Besides my classy coworkers, the gazelles include the economic adviser to the Prime Minister and the advisor to the Finance Minister. There is also Professor Partha Sen from the Delhi School of Economics.

It is an understated, decidedly intellectual affair in which well-deserved praise is heaped on the book in question, and the author in question and the publisher in question. This is the first book on macroeconomics with Indian case studies in it; the first book that doesn’t ask Indian students to learn about its subject matter by studying the United States social security system, for instance. This book is a big deal.

Once we are seated and the guest speakers begin, a photographer and a videographer. Am I imagining that the photographer is taking more snaps of me than the other audience members? Probably. But you’d understand if I were a bit paranoid about this matter.

Afterwards, copies of the book are for sale at a table in the lobby and there is tea, coffee, pakoras and sandwiches with the crusts cut off. Once I have something to do with my hands and something easy to talk about (i.e. how well the event went), I’m a little more at ease.

Angshuman and Amar want to know if I want to go out after this and get some dinner and drinks. I would, but I am like Cinderella, I explain. My car is going to turn into a pumpkin at eight o’clock. I only get my driver for eight hours on Saturday, and I am coming to the end of that stretch.

I come home anxious to try on the new “sleeping suit” I bought at Connaught Place. It’s a hand block painted pajama set made out of fine, lightweight cotton. It’s beautiful and you would have thought I paid a hundred dollars for it from the looks of the store and the expensive, chic bag they packed it in. It cost me about twelve bucks.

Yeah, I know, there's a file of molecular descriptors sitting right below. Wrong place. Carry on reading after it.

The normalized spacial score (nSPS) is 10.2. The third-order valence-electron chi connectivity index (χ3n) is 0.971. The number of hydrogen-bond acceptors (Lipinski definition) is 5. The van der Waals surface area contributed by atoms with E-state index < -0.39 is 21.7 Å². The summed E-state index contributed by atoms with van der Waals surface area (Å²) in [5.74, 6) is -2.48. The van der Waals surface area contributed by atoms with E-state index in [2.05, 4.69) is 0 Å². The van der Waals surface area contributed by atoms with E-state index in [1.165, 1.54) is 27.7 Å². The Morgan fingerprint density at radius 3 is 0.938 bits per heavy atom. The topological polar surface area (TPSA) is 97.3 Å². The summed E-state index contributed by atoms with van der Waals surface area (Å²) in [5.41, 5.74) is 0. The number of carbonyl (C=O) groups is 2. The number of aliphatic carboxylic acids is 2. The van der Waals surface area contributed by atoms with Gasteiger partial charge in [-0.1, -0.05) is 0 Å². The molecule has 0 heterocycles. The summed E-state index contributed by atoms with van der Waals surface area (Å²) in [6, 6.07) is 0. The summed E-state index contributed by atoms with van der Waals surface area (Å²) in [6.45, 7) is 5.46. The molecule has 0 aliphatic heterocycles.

As I’m changing, I notice that the kurta I wore bled and turned my whole torso blue. I look like something you might see on an autopsy table in an episode of CSI, but I’m way too tired to shower.

I’m supposed to talk to Scott at 10 p.m. my time. I get on the computer and see he’s left me a note: “I ran to the store to get some Frontline for Gilda.” I start to cry. To distract myself, I soak my feet and put lotion on them. Then I blog a bit.

Soon, Scott is back and I try not to pout about being temporarily stood up. I should be happy I get to talk to him at all; happy my Internet connection is working; happy he’s home in time to catch me before I go to sleep.

As we’re chatting, I notice a small beetle on the wall in front of me. I smash it then look it up in Wikipedia. Does it look like any of the blister beetles they show? Kind of, but there are too many varieties of this bug to be sure. I turn around and find another one in my bed. Are these the bugs that gave me the huge welt on the back of my leg? How many more of them are crawling in my room?

I say goodnight to my husband and take my Smurf self to bed, trying to shake off the feeling of being so socially awkward at tonight’s event, trying to believe the bugs in my room are not poisonous, and trying not to feel too blue… literally.